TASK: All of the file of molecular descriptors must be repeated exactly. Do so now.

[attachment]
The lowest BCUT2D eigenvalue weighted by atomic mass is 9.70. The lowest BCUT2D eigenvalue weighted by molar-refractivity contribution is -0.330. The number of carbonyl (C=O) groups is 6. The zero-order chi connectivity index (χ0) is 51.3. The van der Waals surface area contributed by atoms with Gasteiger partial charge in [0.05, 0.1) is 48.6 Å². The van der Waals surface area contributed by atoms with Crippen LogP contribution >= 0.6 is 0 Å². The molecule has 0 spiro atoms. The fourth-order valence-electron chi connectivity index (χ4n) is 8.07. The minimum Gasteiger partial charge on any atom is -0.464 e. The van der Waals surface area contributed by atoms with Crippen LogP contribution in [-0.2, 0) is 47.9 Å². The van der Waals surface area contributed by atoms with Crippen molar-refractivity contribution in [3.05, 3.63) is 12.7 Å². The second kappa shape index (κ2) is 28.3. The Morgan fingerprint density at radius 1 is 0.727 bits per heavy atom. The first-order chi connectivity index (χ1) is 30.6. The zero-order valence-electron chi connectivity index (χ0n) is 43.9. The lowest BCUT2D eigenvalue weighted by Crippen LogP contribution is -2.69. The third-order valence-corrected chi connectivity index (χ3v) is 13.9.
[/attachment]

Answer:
The lowest BCUT2D eigenvalue weighted by atomic mass is 9.70. The lowest BCUT2D eigenvalue weighted by molar-refractivity contribution is -0.330. The number of carbonyl (C=O) groups is 6. The zero-order chi connectivity index (χ0) is 51.3. The van der Waals surface area contributed by atoms with Gasteiger partial charge in [0.05, 0.1) is 48.6 Å². The van der Waals surface area contributed by atoms with Crippen LogP contribution >= 0.6 is 0 Å². The molecule has 0 spiro atoms. The fourth-order valence-electron chi connectivity index (χ4n) is 8.07. The minimum Gasteiger partial charge on any atom is -0.464 e. The van der Waals surface area contributed by atoms with Crippen LogP contribution in [-0.2, 0) is 47.9 Å². The van der Waals surface area contributed by atoms with Crippen molar-refractivity contribution in [3.05, 3.63) is 12.7 Å². The second kappa shape index (κ2) is 28.3. The Morgan fingerprint density at radius 1 is 0.727 bits per heavy atom. The first-order chi connectivity index (χ1) is 30.6. The zero-order valence-electron chi connectivity index (χ0n) is 43.9. The lowest BCUT2D eigenvalue weighted by Crippen LogP contribution is -2.69. The third-order valence-corrected chi connectivity index (χ3v) is 13.9.